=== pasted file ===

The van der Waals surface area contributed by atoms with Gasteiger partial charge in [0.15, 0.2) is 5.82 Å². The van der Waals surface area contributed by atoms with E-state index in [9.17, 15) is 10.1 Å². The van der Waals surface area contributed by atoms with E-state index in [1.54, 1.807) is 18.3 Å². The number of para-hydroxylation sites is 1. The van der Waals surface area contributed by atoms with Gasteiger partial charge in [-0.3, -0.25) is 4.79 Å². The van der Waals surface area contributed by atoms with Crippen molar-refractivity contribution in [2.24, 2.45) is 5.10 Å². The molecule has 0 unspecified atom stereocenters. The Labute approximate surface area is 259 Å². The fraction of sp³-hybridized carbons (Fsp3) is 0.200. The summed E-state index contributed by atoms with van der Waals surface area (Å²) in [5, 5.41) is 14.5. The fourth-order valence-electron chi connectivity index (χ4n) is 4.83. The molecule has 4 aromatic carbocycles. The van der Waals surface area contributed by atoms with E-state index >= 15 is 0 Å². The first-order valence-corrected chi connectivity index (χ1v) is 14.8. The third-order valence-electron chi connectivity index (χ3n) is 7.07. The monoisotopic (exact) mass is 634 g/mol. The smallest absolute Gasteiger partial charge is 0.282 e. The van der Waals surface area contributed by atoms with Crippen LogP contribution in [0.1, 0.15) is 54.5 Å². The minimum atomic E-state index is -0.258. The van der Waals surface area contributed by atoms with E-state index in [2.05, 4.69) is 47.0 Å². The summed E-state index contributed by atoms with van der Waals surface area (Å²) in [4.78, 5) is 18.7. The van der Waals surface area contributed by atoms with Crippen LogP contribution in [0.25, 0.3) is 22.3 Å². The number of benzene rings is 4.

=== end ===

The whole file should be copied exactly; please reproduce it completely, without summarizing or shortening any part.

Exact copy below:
The van der Waals surface area contributed by atoms with Gasteiger partial charge in [0.15, 0.2) is 5.82 Å². The van der Waals surface area contributed by atoms with E-state index in [9.17, 15) is 10.1 Å². The van der Waals surface area contributed by atoms with E-state index in [1.54, 1.807) is 18.3 Å². The number of para-hydroxylation sites is 1. The van der Waals surface area contributed by atoms with Gasteiger partial charge in [-0.3, -0.25) is 4.79 Å². The van der Waals surface area contributed by atoms with Crippen molar-refractivity contribution in [2.24, 2.45) is 5.10 Å². The molecule has 0 unspecified atom stereocenters. The Labute approximate surface area is 259 Å². The fraction of sp³-hybridized carbons (Fsp3) is 0.200. The summed E-state index contributed by atoms with van der Waals surface area (Å²) in [5, 5.41) is 14.5. The fourth-order valence-electron chi connectivity index (χ4n) is 4.83. The molecule has 4 aromatic carbocycles. The van der Waals surface area contributed by atoms with E-state index >= 15 is 0 Å². The first-order valence-corrected chi connectivity index (χ1v) is 14.8. The third-order valence-electron chi connectivity index (χ3n) is 7.07. The monoisotopic (exact) mass is 634 g/mol. The smallest absolute Gasteiger partial charge is 0.282 e. The van der Waals surface area contributed by atoms with Crippen LogP contribution in [0.1, 0.15) is 54.5 Å². The minimum atomic E-state index is -0.258. The van der Waals surface area contributed by atoms with E-state index in [2.05, 4.69) is 47.0 Å². The summed E-state index contributed by atoms with van der Waals surface area (Å²) in [4.78, 5) is 18.7. The van der Waals surface area contributed by atoms with Crippen LogP contribution in [0.25, 0.3) is 22.3 Å². The number of benzene rings is 4.